A Spy Among Friends
by John Anderson | The Wall Street Journal | December 5, 2023
It wasn’t a regular year, this 2023. Writers were on strike; actors were on strike. “Succession” lurched into the grave. Martha the Medicare Lady was making people crazier than they already were. And you know what? Shingles doesn’t care.
That said, I had assumed that this retrospective examination and contemplation of TV in the year ’23 was destined to be about the new. The novel. The innovative. Which is counterintuitive, to be sure: Television is a medium—or an industry, or whatever it is—that seems passionately dedicated to the idea that viewers don’t want to feel too passionately about anything, or have their equilibrium disturbed or their worldview assaulted. Hence the flourishing business of game shows, “unscripted” celebrity-reality series and nonfiction programming about serial murderers, which are always comforting to those of us not being murdered.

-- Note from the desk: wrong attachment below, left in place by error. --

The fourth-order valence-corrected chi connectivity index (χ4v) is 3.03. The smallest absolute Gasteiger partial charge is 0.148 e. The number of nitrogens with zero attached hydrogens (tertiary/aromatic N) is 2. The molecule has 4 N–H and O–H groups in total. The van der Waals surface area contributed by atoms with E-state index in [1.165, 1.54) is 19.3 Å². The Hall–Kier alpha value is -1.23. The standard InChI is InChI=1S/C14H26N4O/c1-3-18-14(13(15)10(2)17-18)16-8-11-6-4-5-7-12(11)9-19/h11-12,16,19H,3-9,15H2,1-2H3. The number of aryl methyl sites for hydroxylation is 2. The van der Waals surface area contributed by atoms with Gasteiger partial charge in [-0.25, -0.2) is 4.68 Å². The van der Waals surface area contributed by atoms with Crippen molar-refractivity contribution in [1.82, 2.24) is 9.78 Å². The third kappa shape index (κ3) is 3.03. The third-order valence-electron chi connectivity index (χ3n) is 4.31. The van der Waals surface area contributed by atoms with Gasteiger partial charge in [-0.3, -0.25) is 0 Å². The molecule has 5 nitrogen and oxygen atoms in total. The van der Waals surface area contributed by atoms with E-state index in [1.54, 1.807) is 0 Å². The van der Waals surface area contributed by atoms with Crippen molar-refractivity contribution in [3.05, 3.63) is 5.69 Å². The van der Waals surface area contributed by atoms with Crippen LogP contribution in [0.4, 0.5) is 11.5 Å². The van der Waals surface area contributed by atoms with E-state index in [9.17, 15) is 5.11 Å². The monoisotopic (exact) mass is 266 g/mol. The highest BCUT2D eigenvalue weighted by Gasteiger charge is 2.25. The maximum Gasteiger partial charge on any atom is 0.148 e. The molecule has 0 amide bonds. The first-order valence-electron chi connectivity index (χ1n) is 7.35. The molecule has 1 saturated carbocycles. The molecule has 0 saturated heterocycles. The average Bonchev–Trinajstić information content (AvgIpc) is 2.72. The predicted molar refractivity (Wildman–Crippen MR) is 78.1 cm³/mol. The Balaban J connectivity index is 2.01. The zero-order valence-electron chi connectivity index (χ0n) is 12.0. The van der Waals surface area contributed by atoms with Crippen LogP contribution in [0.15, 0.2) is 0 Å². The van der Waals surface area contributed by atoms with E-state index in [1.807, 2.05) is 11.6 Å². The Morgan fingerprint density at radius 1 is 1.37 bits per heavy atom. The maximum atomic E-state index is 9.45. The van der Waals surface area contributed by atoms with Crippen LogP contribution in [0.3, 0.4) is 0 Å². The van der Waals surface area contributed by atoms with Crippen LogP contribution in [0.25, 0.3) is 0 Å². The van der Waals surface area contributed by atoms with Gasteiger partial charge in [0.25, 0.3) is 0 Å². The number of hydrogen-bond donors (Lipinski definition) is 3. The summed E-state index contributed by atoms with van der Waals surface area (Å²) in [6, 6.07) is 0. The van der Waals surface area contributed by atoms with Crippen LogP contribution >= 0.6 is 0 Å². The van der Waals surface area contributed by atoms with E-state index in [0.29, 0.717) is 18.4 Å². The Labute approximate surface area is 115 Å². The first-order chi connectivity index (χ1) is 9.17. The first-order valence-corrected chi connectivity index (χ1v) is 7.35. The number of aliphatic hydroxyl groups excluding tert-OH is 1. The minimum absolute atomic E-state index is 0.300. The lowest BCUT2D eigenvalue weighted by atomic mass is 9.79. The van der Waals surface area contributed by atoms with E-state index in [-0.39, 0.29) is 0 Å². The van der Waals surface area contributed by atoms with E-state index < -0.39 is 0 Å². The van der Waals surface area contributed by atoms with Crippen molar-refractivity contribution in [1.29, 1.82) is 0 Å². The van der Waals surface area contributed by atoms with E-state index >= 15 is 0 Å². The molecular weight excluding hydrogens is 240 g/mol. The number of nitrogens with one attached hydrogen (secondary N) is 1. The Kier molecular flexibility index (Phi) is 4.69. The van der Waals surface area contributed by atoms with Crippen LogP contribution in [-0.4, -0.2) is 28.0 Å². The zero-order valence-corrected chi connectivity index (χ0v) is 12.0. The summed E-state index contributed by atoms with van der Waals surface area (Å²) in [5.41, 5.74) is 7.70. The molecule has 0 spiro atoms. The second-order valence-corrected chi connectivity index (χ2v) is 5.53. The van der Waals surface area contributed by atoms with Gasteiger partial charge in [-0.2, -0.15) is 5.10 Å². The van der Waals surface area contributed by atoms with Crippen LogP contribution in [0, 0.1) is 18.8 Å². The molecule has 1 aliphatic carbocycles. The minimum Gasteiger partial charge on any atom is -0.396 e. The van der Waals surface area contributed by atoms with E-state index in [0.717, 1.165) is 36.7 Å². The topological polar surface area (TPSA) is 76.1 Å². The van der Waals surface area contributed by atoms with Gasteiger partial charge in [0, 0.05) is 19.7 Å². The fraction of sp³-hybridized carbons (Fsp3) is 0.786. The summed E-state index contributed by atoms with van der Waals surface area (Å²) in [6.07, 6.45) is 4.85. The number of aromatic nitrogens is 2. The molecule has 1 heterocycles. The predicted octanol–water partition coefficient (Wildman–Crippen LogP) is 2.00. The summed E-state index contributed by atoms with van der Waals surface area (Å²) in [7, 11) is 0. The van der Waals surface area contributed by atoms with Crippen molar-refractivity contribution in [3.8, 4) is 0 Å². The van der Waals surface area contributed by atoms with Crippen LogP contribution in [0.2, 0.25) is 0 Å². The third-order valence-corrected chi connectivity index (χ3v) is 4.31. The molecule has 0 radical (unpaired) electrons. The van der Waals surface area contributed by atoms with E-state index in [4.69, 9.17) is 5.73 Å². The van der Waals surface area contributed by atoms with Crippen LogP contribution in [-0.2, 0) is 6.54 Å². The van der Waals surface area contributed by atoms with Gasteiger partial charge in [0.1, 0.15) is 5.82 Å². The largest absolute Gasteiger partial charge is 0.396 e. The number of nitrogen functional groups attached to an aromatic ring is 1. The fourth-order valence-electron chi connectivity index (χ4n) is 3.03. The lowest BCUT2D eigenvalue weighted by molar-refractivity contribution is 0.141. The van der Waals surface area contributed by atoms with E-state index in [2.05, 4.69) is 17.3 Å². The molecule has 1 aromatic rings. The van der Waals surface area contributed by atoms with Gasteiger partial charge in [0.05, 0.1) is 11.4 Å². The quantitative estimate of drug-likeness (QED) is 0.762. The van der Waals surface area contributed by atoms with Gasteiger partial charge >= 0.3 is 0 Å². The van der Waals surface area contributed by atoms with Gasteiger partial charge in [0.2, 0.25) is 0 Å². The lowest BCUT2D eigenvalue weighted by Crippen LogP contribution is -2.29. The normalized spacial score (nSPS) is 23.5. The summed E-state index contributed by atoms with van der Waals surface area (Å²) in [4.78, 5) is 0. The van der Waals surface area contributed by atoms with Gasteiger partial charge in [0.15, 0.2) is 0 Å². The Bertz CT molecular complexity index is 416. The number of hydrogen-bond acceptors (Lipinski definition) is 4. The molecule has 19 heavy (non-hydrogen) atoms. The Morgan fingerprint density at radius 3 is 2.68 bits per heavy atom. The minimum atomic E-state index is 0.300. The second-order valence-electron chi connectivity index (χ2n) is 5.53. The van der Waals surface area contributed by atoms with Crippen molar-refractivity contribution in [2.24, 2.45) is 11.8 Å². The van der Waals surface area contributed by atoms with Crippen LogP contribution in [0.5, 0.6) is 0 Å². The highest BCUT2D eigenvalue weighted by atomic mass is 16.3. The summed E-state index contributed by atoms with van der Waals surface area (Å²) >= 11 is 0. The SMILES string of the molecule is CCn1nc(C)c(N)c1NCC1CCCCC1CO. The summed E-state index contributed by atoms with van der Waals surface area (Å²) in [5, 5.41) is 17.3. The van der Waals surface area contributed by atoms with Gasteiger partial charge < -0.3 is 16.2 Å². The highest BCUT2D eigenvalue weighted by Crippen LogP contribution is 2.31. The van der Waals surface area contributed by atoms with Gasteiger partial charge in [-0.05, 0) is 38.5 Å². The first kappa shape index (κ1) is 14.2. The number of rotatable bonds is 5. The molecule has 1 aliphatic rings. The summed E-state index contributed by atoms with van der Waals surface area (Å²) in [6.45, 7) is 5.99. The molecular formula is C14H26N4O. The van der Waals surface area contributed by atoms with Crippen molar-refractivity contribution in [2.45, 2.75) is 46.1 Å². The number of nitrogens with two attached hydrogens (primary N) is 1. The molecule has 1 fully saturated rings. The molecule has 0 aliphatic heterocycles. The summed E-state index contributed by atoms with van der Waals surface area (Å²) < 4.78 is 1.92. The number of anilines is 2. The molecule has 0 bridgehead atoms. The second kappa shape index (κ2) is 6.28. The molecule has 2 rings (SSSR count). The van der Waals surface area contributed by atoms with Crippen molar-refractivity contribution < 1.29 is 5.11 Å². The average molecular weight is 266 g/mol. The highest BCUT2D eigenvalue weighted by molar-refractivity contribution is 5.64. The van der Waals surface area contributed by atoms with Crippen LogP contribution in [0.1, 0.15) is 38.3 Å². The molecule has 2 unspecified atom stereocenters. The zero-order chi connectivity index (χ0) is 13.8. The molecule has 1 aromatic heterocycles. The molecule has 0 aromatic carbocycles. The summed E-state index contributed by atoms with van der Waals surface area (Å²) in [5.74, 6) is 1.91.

Celebrate the fresh, I thought ambitiously. But in surveying what I’d seen over 2023 (you can’t see everything; that hasn’t changed), the shows that really popped were series I’d seen before, even if they did put a tweak on their own winning formulas.
‘A Spy Among Friends’ (MGM+)
It feels necessary to circle back to “Slow Horses,” however, because its U.K. milieu was a blessed plot, sceptered isle and throne of Mars from which sprung old stories in new bloom. The Kim Philby tale, of longtime Communist infiltration of British intelligence in the postwar years by the Cambridge Five, was the basis of “A Spy Among Friends,” which featured Guy Pearce as Philby and Damian Lewis as fellow agent Nicholas Elliott. The real-life case, massaged somewhat in “A Spy Among Friends,” was resurrected again in factual form during one of my favorite nonfiction films of the year, “The Pigeon Tunnel,” which was built around documentary master Errol Morris interviewing author John le Carré. Some may have thought Le Carré remained an elusive commodity even after the very civil grilling by Mr. Morris. But just because someone is enigmatic doesn’t mean he isn’t entertaining.
Read the rest of the original article at The Wall Street Journal